Blair tore his eyes from his partner for a second, his terrified gaze meeting the Immortal's. "What are you going to do?"
Diandra moved to the side of the cliff, looking for a stable area. Finding it, she said, "I'm going down." Easing herself over the edge, she descended rapidly, ignoring the rocks that tore at her hands and arms in her controlled slide, mentally cursing the sentinel. She knew he had reacted instinctively, shoving her to safety, but it had been a stupid, stupid move. The fall might have killed her, but she had the ability to come right back; he didn't. Reaching the bottom of the ravine, she scrambled over the broken ground, all her senses trained on the motionless sentinel.
Jim's heart still beat, but its rhythm was rapid and fluttery, his breathing strained and shallow. Before she even touched him, she'd catalogued a broken left femur, and judging by the heat she could feel radiating from him, severe internal injuries. She ran her fingertips lightly over him, her touch finding broken ribs, collarbone, and... goddess, no...
He moaned then, and his eyelids flickered. "Jim, don't try to move. Just lie still." She raised her eyes to the top of the cliff, and called out. "How long on that harness?"
"Almost done!" Megan yelled back.
"I need Blair down here ASAP!" she answered, then turned her attention back to the injured man in front of her. "Jim, can you hear me?"
His eyes opened slowly, their gaze unfocused. "Dee? What happened?"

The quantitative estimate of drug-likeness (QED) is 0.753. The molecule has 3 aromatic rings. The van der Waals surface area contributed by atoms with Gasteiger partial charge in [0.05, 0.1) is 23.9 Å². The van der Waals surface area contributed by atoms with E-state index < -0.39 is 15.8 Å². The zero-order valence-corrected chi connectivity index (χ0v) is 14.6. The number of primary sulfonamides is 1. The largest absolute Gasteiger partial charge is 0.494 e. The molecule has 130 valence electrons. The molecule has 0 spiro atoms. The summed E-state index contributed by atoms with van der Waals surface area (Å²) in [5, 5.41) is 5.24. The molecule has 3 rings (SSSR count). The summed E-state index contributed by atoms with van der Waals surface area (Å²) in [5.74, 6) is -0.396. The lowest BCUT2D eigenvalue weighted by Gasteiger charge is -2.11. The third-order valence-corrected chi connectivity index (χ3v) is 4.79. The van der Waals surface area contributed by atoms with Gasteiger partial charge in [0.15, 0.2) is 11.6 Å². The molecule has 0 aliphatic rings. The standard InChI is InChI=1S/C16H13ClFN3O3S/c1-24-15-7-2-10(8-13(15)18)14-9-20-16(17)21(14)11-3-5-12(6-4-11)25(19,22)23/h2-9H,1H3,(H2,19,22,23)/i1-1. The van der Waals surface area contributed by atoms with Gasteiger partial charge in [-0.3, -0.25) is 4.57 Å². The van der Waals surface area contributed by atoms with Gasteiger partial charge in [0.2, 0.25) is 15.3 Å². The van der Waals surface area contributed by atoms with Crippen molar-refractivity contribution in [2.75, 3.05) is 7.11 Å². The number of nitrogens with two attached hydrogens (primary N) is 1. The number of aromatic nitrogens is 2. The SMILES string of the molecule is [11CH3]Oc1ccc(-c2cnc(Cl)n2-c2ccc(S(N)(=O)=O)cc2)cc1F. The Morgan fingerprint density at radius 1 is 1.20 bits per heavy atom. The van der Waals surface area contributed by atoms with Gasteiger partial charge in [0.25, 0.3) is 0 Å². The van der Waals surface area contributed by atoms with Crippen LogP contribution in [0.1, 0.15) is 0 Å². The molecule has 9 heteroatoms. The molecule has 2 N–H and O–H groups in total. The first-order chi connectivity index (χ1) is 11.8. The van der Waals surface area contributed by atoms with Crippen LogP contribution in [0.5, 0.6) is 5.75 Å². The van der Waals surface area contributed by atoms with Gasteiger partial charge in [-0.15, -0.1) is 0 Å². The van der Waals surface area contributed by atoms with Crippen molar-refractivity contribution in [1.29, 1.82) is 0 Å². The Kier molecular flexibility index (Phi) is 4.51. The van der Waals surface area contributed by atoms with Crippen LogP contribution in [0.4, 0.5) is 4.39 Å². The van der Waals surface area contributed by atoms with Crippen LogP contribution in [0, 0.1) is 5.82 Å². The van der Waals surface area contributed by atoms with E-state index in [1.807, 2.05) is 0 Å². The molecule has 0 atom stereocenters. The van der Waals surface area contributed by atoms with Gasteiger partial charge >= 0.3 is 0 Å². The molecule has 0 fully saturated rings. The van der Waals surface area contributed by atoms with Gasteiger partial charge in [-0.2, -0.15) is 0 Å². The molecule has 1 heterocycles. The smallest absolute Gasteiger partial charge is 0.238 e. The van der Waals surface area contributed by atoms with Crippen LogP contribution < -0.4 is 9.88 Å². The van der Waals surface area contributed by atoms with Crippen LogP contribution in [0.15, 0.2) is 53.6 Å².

"You took a nasty fall, Ellison. Can you tell me where it hurts?"
He blinked a couple times, his brow furrowing. "I don't... I can't feel anything... ." She heard his heartbeat begin to race, and knew he'd come to the same conclusion she had. "My neck's broken, isn't it?" he stated quietly.
Letting out the breath she'd been holding, she said softly, "Yes. Will you let me help you?" The part of her tuned in to the people up top noted Blair was beginning his descent.
Jim closed his eyes, and for a moment she thought he'd slipped into unconsciousness again. She had moved her hands into position, preparing to go to work, when his eyes opened again, their vision no longer clouded. "Dee, you know how I feel about your... magic... "
Her fingers curled into fists of frustration. "Damn it, Ellison. If you don't let me help you, you are going to die out here."
The muscles of his throat spasmed as he tried to swallow. "Maybe that would be for the best... "
Anger and horror fought for dominance. Anger won. "Fuck you, James Ellison! I won't let you do that to Lobo, and I won't let you make me the instrument of your death!"
A shadow fell over the sentinel and champion, and they both looked up into the frightened, confused face of Blair Sandburg. Two words escaped his lips, "Why, Jim?"